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Pence visits DMZ border zone day after North Korea missile test

Pence visits DMZ border zone day after North Korea missile test

The US vice president has made a trip to an American base in South Korea close to the heavily fortified border with North Korea. He said the US “era of strategic patience” with Pyongyang was over.
US Vice President Mike Pence continued his 10-day trip to Pacific nations Monday by visiting an American military base in South Korea just a few hundred meters south of the tense border with North Korea (DMZ). This is Pence’s first trip to the Korean Peninsula since assuming office in January.
Pence said it was “particularly humbling” to be at Camp Bonifas, a US-led UN command post, mentioning his father’s military service during the Korean War. Pence emphasized the relationship between the US and South Korea.
“The alliance between the United States Forces Korea and the forces of the Republic of Korea is historic,” said Pence. “It is a testament to the unshakable bond between our people.”
“All options are on the table to achieve the objectives and ensure the stability of the people of this country,” Pence remarked.
In regard to North Korea, Pence said: “There was a period of strategic patience but the era of strategic patience is over.”
Pence’s visit comes amid high tension between the US and North Korea. Pence called North Korea’s failed ballistic missile test a “provocation” before gathered US military personnel. The missile test occurred following a parade that celebrated the 105th birthday of the late first Korean President Kim Il Sung.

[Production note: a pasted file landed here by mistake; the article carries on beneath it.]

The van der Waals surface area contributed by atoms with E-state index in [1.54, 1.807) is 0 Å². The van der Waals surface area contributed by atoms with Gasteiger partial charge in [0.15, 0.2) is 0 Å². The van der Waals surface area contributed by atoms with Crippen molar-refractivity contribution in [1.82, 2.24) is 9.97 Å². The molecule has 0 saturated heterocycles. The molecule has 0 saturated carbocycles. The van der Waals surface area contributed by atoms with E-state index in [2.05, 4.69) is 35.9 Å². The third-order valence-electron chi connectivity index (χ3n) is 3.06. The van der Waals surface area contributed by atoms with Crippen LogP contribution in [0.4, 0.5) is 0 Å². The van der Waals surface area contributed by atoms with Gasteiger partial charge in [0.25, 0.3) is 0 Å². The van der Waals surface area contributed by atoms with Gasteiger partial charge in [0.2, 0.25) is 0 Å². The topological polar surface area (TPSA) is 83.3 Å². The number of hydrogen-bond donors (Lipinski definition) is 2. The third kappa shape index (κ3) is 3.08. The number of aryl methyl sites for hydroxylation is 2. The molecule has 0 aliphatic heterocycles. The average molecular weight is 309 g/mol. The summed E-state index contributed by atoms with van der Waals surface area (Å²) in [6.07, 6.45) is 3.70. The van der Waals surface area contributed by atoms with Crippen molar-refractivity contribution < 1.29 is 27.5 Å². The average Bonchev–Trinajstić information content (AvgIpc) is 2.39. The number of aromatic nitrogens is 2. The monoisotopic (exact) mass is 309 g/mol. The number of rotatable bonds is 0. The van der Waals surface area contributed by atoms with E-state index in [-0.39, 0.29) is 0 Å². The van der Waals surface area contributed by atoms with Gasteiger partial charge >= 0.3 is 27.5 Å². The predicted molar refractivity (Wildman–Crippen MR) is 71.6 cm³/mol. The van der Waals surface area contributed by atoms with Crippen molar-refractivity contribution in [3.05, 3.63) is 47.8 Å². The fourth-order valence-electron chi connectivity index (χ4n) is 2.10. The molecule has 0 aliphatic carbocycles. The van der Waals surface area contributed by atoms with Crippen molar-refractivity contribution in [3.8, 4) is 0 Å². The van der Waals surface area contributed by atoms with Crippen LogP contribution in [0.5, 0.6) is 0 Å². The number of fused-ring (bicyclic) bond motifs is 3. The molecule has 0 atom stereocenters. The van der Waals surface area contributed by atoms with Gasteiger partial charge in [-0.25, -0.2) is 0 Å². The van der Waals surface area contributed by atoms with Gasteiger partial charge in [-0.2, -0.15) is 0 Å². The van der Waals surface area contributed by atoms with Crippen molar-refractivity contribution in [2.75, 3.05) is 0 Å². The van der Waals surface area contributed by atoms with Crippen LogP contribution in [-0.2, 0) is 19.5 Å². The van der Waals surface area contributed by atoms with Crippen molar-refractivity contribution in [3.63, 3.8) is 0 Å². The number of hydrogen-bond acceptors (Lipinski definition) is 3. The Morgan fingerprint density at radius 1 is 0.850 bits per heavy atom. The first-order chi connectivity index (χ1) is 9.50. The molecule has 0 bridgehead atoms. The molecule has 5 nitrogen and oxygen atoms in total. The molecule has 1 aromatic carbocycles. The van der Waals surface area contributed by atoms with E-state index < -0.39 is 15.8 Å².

“This morning’s provocation from the North is just the latest reminder of the risks each one of you face every day in the defense of the freedom of the people of South Korea and the defense of America in this part of the world,” said Pence.
Pence is scheduled to visit the gateway to the DMZ and acting South Korean President Hwang Kyo-ahn on Monday. After South Korea, Pence is scheduled to travel to Japan, Indonesia and Australia during his 10-day trip.
Trump, US allies on North Korea
North Korea has launched short- and mid-range missiles in recent months. The country has also conducted five nuclear tests, including two in the previous year. North Korea’s conducting nuclear tests is in defiance of UN resolutions on the country. US President Donald Trump has previously stated that if allies surrounding North Korea do not act to end North Korea’s military program, the US will do it alone.
China, North Korea’s northern neighbor and sole political ally, previously spoke out against the missile tests. China banned the import of North Korean coal, Pyongyang’s most important export, on February 26. Trump’s national security advisor, H.R. McMaster, said China recognizes the severity of the situation, telling US media outlet ABC on Sunday “this situation just can’t continue.”
Shinzo Abe, prime minister of fellow US ally Japan, demanded North Korea comply with UN resolutions and abandon developing nuclear missiles.
“Japan will closely cooperate with the US and South Korea over North Korea and will call for China to take a bigger role,” Abe told parliament.
Deutsche Welle

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